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Putting Louisiana back together: How government can repair state’s ‘broken’ tax system

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From The Advocate

After years of making short-term decisions that allowed them to avoid hard choices, state lawmakers have reached a crossroads: They will have to vote beginning next month on which taxes you, your neighbors and Louisiana businesses should pay as they seek to put the state’s disastrous balance sheet in order.

Lawmakers will have a potential roadmap in hand, from a task force of experts who spent a year studying Louisiana’s tax system and declared it “broken and inefficient.” The group recommended a sweeping overhaul of the state tax code that would eliminate big breaks while also reducing rates.

Analysts from the left and right have released recommendations broadly similar to those proposed by the task force. Lawmakers will have to decide whether to approve the package when the Legislature begins its annual session in April.

The state’s bad economy has contributed to Louisiana’s fiscal problems. But in many ways, the crisis is of the Legislature’s own making. Year after year, lawmakers passed budgets that didn’t balance, and they went along with former Gov. Bobby Jindal when he swept bare every fund under the state’s control.

More recently, legislators deliberately painted themselves into a corner by passing more than $1 billion of temporary taxes that expire in 2018 — an amount they will have a very hard time making up with spending cuts alone.

The big question, then, when lawmakers convene on April 10, is whether they will find the courage to seek a long-term solution to the state’s tax and budget problems. Their decisions will affect every Louisiana resident and business, from Abbeville to Zachary.

“Too many times we’ve seen the Legislature kick the can down the road,” said Michael Olivier, president of the Committee of 100 for Economic Development, the most prominent business group to endorse the task force’s recommendations. “We need this fix now, and it has to be done in a bipartisan manner.”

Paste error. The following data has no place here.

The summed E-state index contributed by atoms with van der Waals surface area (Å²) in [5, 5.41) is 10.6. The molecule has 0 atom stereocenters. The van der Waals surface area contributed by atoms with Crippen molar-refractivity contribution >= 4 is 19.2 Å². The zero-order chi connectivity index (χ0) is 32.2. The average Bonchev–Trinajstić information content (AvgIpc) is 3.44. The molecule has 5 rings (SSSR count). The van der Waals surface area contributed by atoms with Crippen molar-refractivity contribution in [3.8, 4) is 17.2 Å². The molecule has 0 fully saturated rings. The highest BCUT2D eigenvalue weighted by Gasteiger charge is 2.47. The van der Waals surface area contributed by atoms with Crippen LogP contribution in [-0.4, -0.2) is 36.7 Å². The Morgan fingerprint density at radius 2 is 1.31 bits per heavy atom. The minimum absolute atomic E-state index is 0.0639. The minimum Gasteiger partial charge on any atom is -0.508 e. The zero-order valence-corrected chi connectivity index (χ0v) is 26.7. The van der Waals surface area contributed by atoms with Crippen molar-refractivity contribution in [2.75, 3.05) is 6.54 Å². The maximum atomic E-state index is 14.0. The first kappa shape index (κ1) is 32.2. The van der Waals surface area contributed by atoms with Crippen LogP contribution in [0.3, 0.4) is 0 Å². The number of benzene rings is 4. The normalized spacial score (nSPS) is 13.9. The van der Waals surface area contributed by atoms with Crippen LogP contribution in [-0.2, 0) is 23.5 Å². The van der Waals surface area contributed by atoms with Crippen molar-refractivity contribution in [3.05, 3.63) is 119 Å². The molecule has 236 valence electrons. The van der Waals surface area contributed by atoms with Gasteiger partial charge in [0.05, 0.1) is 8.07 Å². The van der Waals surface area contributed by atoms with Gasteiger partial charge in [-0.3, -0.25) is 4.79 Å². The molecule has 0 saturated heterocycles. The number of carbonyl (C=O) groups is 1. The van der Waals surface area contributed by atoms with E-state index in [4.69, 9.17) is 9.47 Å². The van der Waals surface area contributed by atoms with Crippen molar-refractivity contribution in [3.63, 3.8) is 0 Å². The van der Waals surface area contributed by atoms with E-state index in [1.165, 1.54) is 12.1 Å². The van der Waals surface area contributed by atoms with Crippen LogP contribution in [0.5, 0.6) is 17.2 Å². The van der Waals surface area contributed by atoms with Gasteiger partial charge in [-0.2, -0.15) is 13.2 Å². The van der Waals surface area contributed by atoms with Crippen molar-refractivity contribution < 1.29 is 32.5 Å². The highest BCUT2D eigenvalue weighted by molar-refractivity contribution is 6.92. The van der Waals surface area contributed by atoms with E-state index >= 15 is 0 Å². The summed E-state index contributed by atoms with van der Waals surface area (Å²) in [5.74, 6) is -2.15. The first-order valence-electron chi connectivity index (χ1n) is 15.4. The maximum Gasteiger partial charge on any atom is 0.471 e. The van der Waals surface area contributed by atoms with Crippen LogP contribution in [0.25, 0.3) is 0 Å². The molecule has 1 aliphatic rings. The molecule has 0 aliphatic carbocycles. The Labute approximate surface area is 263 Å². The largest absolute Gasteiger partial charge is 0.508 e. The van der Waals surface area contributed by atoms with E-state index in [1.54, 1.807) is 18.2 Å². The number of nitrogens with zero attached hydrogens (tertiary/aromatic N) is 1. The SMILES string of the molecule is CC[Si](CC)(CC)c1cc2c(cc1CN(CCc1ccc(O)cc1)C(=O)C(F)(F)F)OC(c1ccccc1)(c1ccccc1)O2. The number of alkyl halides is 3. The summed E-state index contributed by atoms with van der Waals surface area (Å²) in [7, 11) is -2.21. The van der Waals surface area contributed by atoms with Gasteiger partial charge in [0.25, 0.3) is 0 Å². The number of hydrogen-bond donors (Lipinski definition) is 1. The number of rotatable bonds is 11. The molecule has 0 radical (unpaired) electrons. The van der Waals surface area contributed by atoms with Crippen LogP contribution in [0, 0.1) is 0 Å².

Special-interest groups that hire big-dollar lobbyists — as well as taxpayers fearful of having to pay higher taxes — will fight the changes.

“Every tax break has a constituency,” Jay Dardenne, the state’s commissioner of administration and a member of the task force, said in an interview. “Every tax credit and exemption was born out of an interest group saying it would produce for the economy if you don’t tax me.”

The most immediate need for legislators during the upcoming 80-day session is to solve the so-called “fiscal cliff,” which refers to the $1.2 billion in temporary taxes that will expire next year. Most of that revenue derives from a short-term penny increase in the state sales tax that lawmakers approved in 2016 — a fix that both Democrats and Republicans have said they don’t want to repeat.

To devise a more permanent solution, the Legislature created the Task Force on Structural Changes in Budget and Tax Policy, which in January called for ending numerous exemptions on sales taxes and individual and corporate taxes. The extra tax revenue that is expected to generate would allow legislators to reduce tax rates.

Gov. John Bel Edwards has praised the task force’s report in general terms. Later this month, he will announce which of the specific recommendations he will ask the Legislature to adopt.

Both houses of the Legislature are controlled by the GOP. But the position of House Republicans during the legislative session could be decisive because they often oppose Edwards, a Democrat, while the governor can count on a working majority in the Senate. House Republicans will determine at a March 16 retreat whether they will offer their own set of proposals.

In the meantime, another study group authorized by the Legislature, the Sales Tax Streamlining and Modernization Commission, will issue a report in late March or early April that will also call for broadening the tax base and reducing the sales tax rate.